Siege of Kaunas

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The Siege of Kaunas was laid by the Teutonic Order on the newly built Kaunas Castle in spring 1362. It was the first brick castle built by the Grand Duchy of Lithuania. After a month-long siege, the castle was captured and destroyed. Its commander Vaidotas, son of Kęstutis, and 36 others were taken captive. The defeat, followed by the destruction of Veliuona and Pieštvė the following year, severely weakened Lithuanian defenses along the Neman River and opened central Lithuania to Teutonic attacks.

Background[edit]

The Teutonic Order waged a decades-long crusade against the pagan Grand Duchy of Lithuania in attempts to conquer it and convert it to Christianity. The Neman River became the natural frontier and each side built a network of castles and fortresses along its banks. Lithuanian fortresses were wooden (Kolainiai, Veliuona, Pieštvė, Paštuva, Bisenė) until they began building stone and red brick Kaunas Castle near the confluence of the Neman and Neris Rivers.[2]

Siege[edit]

Oath of Vytautas the Great, Grand Duke of Lithuania, by ruined Kaunas Castle in 1362 by Jan Styka (1901) is not historically accurate as Vytautas was a young child at the time of the siege

In 1361, the Order sent brother Henry of Schöningen on a reconnaissance mission to find out the size of the new castle so that an effective siege could be organized the next winter.[3] That became the first mention of Kaunas Castle in written sources; the town of Kaunas was mentioned only in 1384.[4] In spring 1362, the Order organized a large campaign with crusaders from England, Italy, Germany and elsewhere. They sailed upstream the Neman, quietly bypassing Lithuanian fortresses, and disembarked below Kaunas. For two days they built bridges and reached the castle on March 13.[3]

The Order dug trenches, built ramparts, and filled the moat with dirt.[3] To protect themselves from Lithuanian attack, the Teutons dug a canal connecting Neman and Neris thus cutting off the castle from the mainland.[5] They also built siege towers and trebuchets and managed to destroy two corner towers. The defense was organized by Vaidotas, son of Kęstutis. The defenders shot arrows, pushed away siege engines, and even managed to build a tower by Neris and fire arrows upon the invaders.[3] This tower was quickly destroyed and pulled down into the river. The knights kept pounding the outer walls provoking the defenders out of the inner walls. The weakened outer wall collapsed burying many defenders and attackers. The Order continued attacking and destroying inner walls, but defenders would quickly repair the damage.[3]

On April 10, the Order received reinforcements from the Livonian Order and surrounded the castle on all sides.[3] They succeeded in making a gap in the wall, but defenders stubbornly resisted. Kęstutis attempted to negotiate with Grand Master Winrich von Kniprode to no avail. Eventually, the inner wall collapsed but defenders continued to resist.[3] The attackers threw burning resin and wood soaked in sap lighting inner wooden structures on fire. Remaining defenders attempted to break through, but Vaidotas and 36 men were captured. The castle fell on April 17, Holy Saturday.[3]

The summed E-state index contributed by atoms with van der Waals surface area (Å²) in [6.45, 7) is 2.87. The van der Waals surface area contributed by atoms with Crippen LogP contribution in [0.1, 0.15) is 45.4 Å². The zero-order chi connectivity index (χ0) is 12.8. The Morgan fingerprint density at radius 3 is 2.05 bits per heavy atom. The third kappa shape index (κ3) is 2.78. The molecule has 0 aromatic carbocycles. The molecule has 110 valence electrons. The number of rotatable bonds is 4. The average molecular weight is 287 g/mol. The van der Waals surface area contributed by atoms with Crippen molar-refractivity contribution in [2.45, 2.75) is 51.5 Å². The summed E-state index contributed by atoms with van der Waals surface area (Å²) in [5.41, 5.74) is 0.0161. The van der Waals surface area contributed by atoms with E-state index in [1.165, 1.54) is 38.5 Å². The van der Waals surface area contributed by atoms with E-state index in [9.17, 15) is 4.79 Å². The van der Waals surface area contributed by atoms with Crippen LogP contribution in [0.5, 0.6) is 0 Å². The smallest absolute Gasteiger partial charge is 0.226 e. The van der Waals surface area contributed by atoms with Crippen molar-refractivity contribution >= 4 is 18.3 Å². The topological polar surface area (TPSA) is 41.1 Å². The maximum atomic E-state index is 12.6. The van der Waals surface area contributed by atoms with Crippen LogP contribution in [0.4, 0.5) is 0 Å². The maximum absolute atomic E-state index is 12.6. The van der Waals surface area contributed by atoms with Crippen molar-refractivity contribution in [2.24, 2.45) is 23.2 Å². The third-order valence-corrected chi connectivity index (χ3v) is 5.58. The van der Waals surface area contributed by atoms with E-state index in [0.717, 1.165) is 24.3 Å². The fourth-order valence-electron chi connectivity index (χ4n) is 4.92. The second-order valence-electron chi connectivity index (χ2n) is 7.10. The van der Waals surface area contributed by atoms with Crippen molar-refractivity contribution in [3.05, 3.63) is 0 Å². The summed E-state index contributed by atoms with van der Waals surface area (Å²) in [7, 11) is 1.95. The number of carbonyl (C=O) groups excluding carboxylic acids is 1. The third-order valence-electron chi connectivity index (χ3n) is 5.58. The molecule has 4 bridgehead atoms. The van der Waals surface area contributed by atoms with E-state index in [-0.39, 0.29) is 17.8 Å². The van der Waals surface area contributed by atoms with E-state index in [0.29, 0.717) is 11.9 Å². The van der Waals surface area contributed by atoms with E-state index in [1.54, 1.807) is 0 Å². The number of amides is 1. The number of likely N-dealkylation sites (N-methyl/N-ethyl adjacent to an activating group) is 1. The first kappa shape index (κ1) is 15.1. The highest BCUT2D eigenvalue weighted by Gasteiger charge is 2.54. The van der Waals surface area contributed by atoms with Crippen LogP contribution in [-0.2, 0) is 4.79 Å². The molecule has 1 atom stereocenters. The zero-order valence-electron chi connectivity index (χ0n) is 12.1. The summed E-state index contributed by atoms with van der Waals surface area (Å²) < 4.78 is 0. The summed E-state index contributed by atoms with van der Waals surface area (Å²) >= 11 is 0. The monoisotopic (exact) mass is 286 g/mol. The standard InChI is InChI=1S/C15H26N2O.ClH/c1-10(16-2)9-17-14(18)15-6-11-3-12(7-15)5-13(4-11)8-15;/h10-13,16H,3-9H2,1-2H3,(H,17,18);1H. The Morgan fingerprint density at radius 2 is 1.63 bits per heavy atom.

Aftermath[edit]

The Teutons did not attempt to establish themselves in Kaunas and sailed back to Prussia on April 18, 1362.[3] The Lithuanians hurried to rebuild. They chose Vyrgalė island at the mouth of Nevėžis, about 7 km (4.3 mi) below Kaunas. This New Kaunas was destroyed in April 1363 along with Veliuona and Pieštvė.[5] This severely weakened Lithuanian defenses along the Neman and started the most intense period of attacks towards central Lithuania, including Vilnius and Trakai.[6] Kaunas Castle was rebuilt in 1368 on the foundations of the first inner wall.[7]

References[edit]

  1. ^ Sideravičius, Kazys (1964). "Sunkiausių kovų šimtmetis". In Jurginis, Juozas. Lietuvių karas su kryžiuočiais (in Lithuanian). Mintis. p. 226. OCLC 2807784.
  2. ^ Kiaupa, Zigmantas (2008). "50 Litas Coin Dedicated to the Kaunas castle". Lithuanian Collectors Coins. Bank of Lithuania. Retrieved June 25, 2016.
  3. ^ a b c d e f g h i Batūra, Romas (2013). "Kauno gynyba 1362/1363". In Zikaras, Karolis. Žymiausi Lietuvos mūšiai ir karinės operacijos (in Lithuanian) (2nd ed.). UAB Alio. pp. 38–42. ISBN 978-9986-827-05-4.
  4. ^ Žalnierius, Algirdas (1989). "Kauno ištakų ir ankstyvosios raidos archeologinių tyrinėjimų problemos". In Žulkus, Vladas. Vakarų baltų archeologija ir istorija: tarptautinės respublikinės mokslinės konferencijos medžiaga (PDF) (in Lithuanian). p. 145. OCLC 312443093.
  5. ^ a b Kiaupa, Zigmantas (2010). Kauno istorija (in Lithuanian). I. Versus aureus. pp. 38–39. ISBN 978-9955-34-251-9.
  6. ^ Kiaupa, Zigmantas; Kiaupienė, Jūratė; Kunevičius, Albinas (2000). The History of Lithuania Before 1795. Vilnius: Lithuanian Institute of History. p. 103. ISBN 9986-810-13-2.
  7. ^ Jankevičienė, Algė; Kiaupa, Zigmantas (2011). "Kauno pilis". In Manelis, Eugenijus; Račis, Antanas. Lietuvos istorija. Enciklopedinis žinynas (in Lithuanian). I. Mokslo ir enciklopedijų leidybos centras. p. 789. ISBN 978-5-420-01689-3.

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